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First Puff of 'Weeds' Now Available on DVD

Bruce Dancis , Scripps Howard News Service, 12th July 2006

How did "Weeds" ever get on the air? I'm not complaining, mind you, because the Showtime series starring Mary-Louise Parker is one of the freshest and most audacious comedies on television.

But in a political climate in which a censorious Federal Communications Commission is fining networks and local TV stations for perceived bad taste and offensive behavior, how could a comedy about a widowed suburban mom who sells marijuana to pay her bills survive?

The first season of "Weeds" is out on DVD this week (10 episodes on two discs, Lions Gate, $39.98, not rated), prior to the Season Two premiere in August, so it is now available to many potential fans who don't get Showtime.

However, those who might be offended by the series' premise and its non-judgmental perspective on pot are advised to avoid it. So should those who would not appreciate its generally sardonic attitude towards suburbia, the PTA and authority figures, its free use of language, its tolerance of unusual behavior and its open approach to sexuality.

"Weeds" provides a showcase for the enormously talented Parker, an Emmy-winner for HBO's "Angels in America" and a bright light on Broadway ("Proof"), television ("The West Wing") and movies ("The Client," "Boys On the Side") for the past 15 years. She won a Golden Globe for her performance here as Nancy Botwin, brilliantly conveying the fears and sadness as well as the joys and spirit of a woman in difficult circumstances.

Her husband having died suddenly of a heart attack, Nancy is left with many bills and a large suburban house in the mythical, affluent community of Agrestic, Calif. She lives with her two sons - a 15-year-old (Hunter Parrish) who is mostly interested in getting physical with his girlfriend and a 10-or-so-year-old (Alexander Gould) who is mostly interested in being himself, however odd that may seem to anyone else in the world - plus a housekeeper (Renee Victor) and, after a few episodes, a slacker brother-in-law (Justin Kirk).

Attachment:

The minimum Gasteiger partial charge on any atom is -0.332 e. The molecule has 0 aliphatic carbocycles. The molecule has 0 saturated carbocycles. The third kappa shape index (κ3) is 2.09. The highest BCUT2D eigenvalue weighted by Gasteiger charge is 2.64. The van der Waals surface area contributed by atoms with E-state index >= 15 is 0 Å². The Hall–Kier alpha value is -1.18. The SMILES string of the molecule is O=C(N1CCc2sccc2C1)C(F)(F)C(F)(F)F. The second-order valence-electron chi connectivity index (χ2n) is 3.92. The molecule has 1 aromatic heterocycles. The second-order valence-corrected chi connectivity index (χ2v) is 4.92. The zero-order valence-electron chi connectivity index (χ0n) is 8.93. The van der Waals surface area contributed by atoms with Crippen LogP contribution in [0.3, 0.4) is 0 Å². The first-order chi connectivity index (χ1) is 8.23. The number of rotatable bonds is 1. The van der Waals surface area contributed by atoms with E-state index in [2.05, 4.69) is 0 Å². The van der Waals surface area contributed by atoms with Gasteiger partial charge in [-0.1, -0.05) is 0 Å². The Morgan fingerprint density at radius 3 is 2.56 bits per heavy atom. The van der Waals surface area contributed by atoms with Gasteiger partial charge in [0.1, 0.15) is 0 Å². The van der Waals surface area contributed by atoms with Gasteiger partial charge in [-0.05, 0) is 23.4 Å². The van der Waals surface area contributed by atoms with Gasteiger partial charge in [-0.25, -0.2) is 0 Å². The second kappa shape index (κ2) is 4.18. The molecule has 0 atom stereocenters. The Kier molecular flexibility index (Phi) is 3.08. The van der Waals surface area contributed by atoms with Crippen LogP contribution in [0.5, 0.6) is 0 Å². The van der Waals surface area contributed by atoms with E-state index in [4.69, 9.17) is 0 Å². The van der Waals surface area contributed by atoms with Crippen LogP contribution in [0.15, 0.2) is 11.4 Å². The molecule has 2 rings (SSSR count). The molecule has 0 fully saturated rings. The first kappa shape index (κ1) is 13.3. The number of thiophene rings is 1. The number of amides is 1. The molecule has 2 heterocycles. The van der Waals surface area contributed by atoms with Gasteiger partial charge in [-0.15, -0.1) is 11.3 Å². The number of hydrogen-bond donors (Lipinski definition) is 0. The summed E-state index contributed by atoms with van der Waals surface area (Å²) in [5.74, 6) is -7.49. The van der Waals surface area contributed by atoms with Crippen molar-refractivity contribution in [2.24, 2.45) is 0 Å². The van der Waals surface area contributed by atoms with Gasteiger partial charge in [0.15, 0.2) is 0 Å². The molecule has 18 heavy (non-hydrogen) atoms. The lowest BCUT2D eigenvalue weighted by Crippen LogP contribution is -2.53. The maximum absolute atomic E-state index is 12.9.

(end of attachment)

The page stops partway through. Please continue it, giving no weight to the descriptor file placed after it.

Nancy goes into business as the community pot dealer, obtaining her goods from an African American family in a nearby city headed by a sharp-tongued matriarch (Heylia James) and her helpful nephew (Romany Malco).

Filling out the lineup of characters whose types have seldom been seen before on TV are Elizabeth Perkins as one of Nancy's friends and neighbors whose awful parenting skills and dishonest spousal behavior is leavened somewhat by her sense of humor and honesty, and Kevin Nealon (of "Saturday Night Live Fame"), who portrays Nancy's accountant, a member of the Agrestic city council and one of Nancy's best customers.

It's all the creation of Jenji Kohan, who discusses some of the series' background in her commentary on the premiere episode, which served as the pilot. She originally took the idea of "Weeds" to HBO, but the network rejected it, she says, because the series "had kids in it." Her second choice, Showtime, thought otherwise.

"Showtime wanted to make some noise," Kohan says. Although the series received generally excellent reviews and three Golden Globe nominations (including Parker's win), it did not generate the "noise" expected.

"We were prepared for a backlash," Kohan says, but was surprised by "how little negative response we've gotten."

Of course, the lack of a response to "Weeds" could also be the consequence of the relatively few TV viewers in America who subscribe to Showtime.

In addition to several episode commentaries, the DVD includes a number of Showtime promos featuring snippets of interviews with key cast members, a list of "Agrestic Herbal remedies," which are recipes for a variety of foods that include "herb of your choice."

As mentioned above, "Weeds" won't appeal to everyone. My guess is that if you enjoy Larry David's "Curb Your Enthusiasm" or the British comedy shows of Ricky Gervais ("The Office," "Extras"), you'll appreciate the sardonic humor and bite of "Weeds." It's genuinely funny, challenging and always surprising, and how often can you say that about a TV sitcom?

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